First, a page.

I don’t pat myself on the back for good parenting. Taking credit for my children’s successes means I must bear responsibility for their failures. While I would love to think the “A” my son got on his English essay was due to my nurturing skills and all those books we read to him, I sure don’t want to be held responsible when he consistently wins the award in his college dorm for “Room Most Likely to Grow Random Vegetation by Accident.” So I hesitated to ask my oldest son the question, but I had to know.
“All three of y’all seem pretty happy to eat healthy food,” I began. “Any idea why?”
“Well,” answered my darling son, whose charm is no credit to me, “Your healthy food tastes good.”
Could it really be that simple? Though I hesitate to admit this — because parenting hubris is a sure path to ruin — but maybe it is that simple. My own mother was a bit of a health nut. We ate brown bread and rice before they were cool, she never bought sugary cereals or soda, and she tried to slip wheat germ into fried chicken batter when we weren’t looking. We ate carrot sticks, celery and fruit as snacks, and she read ingredient lists on packaged food before most people knew those lists existed. But wheat germ, no matter how it’s disguised, is not an easy sell.
After I had my first child, I knew I had to eat healthier. The 80-plus pounds I gained during my pregnancy was inspiration enough, but I also wanted to set a better example, like my own mother. I loved fast food, so I would drive until my son fell asleep, pull up to a drive-through, and try to whisper my order, in hopes of enjoying the illicit treat without waking him. Cheeseburger value meals were my dirty secret.
We weren’t ready to switch to healthy meals that looked and tasted far worse than what we were used to eating, so I took it slowly. Steak and mashed potatoes made way for smaller steaks, bigger salads and roasted green beans. Chili with extra cheese was replaced by beans and brown rice, with plenty of delicious Cuban seasoning. Instead of pizza, I made quiche from scratch, with whole wheat crust, and plenty of vegetables. Where meat had taken up the most space on the plate, I tried to make vegetables the star of the meal. Our meals weren’t perfectly healthy, just healthier. Maintaining flavor while ramping up nutrition isn’t as tough as it seems.
The best way to change your family’s diet is one dish at a time, without rocking the boat more than necessary. Make a list of your family’s favorite meals and see how each one could be improved. Here are a few changes you can make right away:
• Add more variation to your favorite pasta meal. Instead of switching to whole wheat, we enjoy our pasta Italian style, as a side dish. If you love pasta as your main course, explore other options, like adding a bag of freshly chopped spinach to your favorite meat sauce.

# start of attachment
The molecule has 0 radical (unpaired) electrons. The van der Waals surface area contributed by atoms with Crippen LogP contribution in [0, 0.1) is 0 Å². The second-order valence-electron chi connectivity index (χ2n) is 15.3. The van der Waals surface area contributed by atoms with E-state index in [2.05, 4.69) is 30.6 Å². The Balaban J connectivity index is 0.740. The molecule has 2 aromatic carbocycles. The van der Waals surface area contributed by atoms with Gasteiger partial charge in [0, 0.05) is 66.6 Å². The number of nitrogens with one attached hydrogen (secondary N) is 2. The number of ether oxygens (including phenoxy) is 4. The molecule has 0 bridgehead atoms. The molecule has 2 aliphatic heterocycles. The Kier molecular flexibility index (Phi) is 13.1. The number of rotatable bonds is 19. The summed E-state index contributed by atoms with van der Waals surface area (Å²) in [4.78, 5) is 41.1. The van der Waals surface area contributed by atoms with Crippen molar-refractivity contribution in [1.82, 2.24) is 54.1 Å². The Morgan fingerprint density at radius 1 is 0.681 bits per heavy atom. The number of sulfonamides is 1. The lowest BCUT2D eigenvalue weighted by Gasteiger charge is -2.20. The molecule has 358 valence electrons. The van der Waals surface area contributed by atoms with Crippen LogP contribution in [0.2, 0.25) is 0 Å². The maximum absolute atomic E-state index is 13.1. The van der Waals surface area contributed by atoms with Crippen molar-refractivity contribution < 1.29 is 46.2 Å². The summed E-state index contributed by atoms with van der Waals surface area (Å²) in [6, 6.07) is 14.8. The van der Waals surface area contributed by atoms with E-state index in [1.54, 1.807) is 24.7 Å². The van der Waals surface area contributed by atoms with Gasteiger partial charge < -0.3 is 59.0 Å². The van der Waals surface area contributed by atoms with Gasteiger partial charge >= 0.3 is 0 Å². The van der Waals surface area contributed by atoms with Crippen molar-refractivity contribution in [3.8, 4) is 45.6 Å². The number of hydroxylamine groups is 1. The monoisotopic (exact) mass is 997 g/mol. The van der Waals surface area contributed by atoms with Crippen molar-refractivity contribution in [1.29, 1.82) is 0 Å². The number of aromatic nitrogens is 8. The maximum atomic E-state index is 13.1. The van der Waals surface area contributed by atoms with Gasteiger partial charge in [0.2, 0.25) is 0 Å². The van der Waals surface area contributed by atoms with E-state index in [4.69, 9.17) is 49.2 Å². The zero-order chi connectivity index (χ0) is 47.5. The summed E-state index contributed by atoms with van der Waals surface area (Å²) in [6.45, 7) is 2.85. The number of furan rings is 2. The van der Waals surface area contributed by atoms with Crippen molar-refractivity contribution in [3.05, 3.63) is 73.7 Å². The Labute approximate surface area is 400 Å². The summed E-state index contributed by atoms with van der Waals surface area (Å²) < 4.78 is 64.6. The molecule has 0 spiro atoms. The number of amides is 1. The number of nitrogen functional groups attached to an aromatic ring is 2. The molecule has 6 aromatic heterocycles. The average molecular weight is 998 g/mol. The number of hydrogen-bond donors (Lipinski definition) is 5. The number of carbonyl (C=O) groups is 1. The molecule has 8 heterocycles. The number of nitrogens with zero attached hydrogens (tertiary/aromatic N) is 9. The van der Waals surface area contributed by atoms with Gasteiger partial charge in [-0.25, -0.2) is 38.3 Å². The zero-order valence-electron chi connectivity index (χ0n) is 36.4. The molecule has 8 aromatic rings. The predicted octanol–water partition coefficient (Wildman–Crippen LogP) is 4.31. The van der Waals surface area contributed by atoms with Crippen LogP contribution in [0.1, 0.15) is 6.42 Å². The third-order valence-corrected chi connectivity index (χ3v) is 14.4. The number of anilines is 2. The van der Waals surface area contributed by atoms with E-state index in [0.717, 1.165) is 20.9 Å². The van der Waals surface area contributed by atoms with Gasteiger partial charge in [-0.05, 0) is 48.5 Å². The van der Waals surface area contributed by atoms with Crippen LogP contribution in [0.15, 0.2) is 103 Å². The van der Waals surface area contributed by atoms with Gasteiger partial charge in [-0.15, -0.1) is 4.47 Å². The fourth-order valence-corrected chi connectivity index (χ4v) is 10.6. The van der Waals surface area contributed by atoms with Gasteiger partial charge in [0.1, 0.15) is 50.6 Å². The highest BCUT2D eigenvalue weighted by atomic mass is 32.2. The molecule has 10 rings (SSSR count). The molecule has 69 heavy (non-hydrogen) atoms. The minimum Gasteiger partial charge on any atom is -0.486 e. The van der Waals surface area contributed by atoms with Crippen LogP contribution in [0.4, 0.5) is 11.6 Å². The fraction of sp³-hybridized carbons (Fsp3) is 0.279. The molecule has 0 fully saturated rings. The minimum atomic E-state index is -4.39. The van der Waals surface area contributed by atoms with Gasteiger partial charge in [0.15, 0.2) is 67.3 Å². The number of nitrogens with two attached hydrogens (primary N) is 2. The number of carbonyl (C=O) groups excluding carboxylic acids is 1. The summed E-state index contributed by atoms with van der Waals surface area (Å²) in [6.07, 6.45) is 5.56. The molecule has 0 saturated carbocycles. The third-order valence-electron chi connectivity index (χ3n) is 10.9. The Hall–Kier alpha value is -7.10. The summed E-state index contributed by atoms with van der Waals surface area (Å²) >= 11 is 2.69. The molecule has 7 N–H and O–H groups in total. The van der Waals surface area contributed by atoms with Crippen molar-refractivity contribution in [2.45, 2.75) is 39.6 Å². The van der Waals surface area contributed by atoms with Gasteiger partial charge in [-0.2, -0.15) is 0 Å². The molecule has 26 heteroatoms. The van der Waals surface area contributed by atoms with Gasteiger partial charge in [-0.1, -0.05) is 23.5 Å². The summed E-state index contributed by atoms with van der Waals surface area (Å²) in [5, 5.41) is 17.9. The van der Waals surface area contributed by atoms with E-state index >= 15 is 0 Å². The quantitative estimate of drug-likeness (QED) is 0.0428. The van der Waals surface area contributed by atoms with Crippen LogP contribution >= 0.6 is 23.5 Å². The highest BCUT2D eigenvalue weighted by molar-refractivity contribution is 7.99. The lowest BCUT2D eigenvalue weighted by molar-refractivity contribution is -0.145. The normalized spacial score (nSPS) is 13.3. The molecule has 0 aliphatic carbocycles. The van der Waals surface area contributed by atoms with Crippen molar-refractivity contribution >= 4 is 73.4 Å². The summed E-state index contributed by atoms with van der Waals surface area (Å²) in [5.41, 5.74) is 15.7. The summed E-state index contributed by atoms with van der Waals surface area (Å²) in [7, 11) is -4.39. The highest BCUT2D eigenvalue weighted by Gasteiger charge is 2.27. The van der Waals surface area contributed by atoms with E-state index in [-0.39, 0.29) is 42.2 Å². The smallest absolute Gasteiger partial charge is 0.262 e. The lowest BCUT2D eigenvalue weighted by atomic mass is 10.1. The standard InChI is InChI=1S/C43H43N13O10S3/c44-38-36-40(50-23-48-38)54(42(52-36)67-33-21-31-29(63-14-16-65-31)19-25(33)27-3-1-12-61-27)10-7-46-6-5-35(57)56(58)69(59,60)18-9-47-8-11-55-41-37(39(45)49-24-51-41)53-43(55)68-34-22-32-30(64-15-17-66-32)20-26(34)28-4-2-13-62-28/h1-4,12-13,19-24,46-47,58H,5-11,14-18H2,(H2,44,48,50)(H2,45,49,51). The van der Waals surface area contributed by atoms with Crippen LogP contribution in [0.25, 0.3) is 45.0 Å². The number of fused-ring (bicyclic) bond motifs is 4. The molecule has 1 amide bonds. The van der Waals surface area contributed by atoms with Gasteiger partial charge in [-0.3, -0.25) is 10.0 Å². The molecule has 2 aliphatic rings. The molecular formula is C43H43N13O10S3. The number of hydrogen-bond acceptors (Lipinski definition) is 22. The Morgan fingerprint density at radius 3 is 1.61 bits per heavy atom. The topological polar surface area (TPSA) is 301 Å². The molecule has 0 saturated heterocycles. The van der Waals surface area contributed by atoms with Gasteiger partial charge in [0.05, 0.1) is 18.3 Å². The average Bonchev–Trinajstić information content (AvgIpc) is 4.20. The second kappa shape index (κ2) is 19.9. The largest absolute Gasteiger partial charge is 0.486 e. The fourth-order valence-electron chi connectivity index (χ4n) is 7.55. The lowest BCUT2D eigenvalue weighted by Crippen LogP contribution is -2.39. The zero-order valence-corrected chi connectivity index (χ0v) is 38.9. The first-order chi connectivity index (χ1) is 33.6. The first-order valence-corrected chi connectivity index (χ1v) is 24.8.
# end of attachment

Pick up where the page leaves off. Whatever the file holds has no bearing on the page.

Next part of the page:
• Use meat as a seasoning, not the main attraction. Instead of individual pork chops, season a skillet full of navy beans, tomatoes and mustard greens with just enough sausage to meet your need for flavor. Instead of plain meatballs or meat loaf, substitute copious quantities of parsley or spinach for some of the ground meat.
• Families who love Chinese takeout, often heavy on fried dishes and sweet sauces, will enjoy a stir fry made at home, with plenty of veggies and a sauce with less salt and sugar than the commercial versions.
• Try eggplant parmesan, baked with whole wheat breadcrumbs, a little lighter on the cheese, and with fresh tomatoes instead of salty marinara sauce.
• Instead of takeout pizza, make a flatbread pizza at home, lighter on the cheese and piled high with vegetables. This can be a great way to clean out the fridge: take out all the little bits of leftovers, anything you could imagine on a pizza, and set them on the counter, as well as marinara sauce and grated cheese. Hand out individual flatbreads and let everyone make their own. Bake and serve. Points for the most original combo!
• Packaged food offers convenience to busy families, but make sure you know what you’re eating. Often, making things from scratch is far easier than you think. The simplest marinara sauce, for example, can be made in minutes on the stove with chopped, fresh tomatoes, a little salt and pepper, olive oil, and whatever seasonings you like. You can also make your own frozen meals, with very little added work. Next time you make lasagna or quiche, make two and freeze one for later!
• Make vegetables easy. Sure, fresh is best, but if you’ve run out of time, frozen organic vegetables are convenient and can be nutritious. Also, consider freezing your own. Buy more than you plan to use, blanche the extra, and store it in freezer bags, in the exact quantity you need for a meal.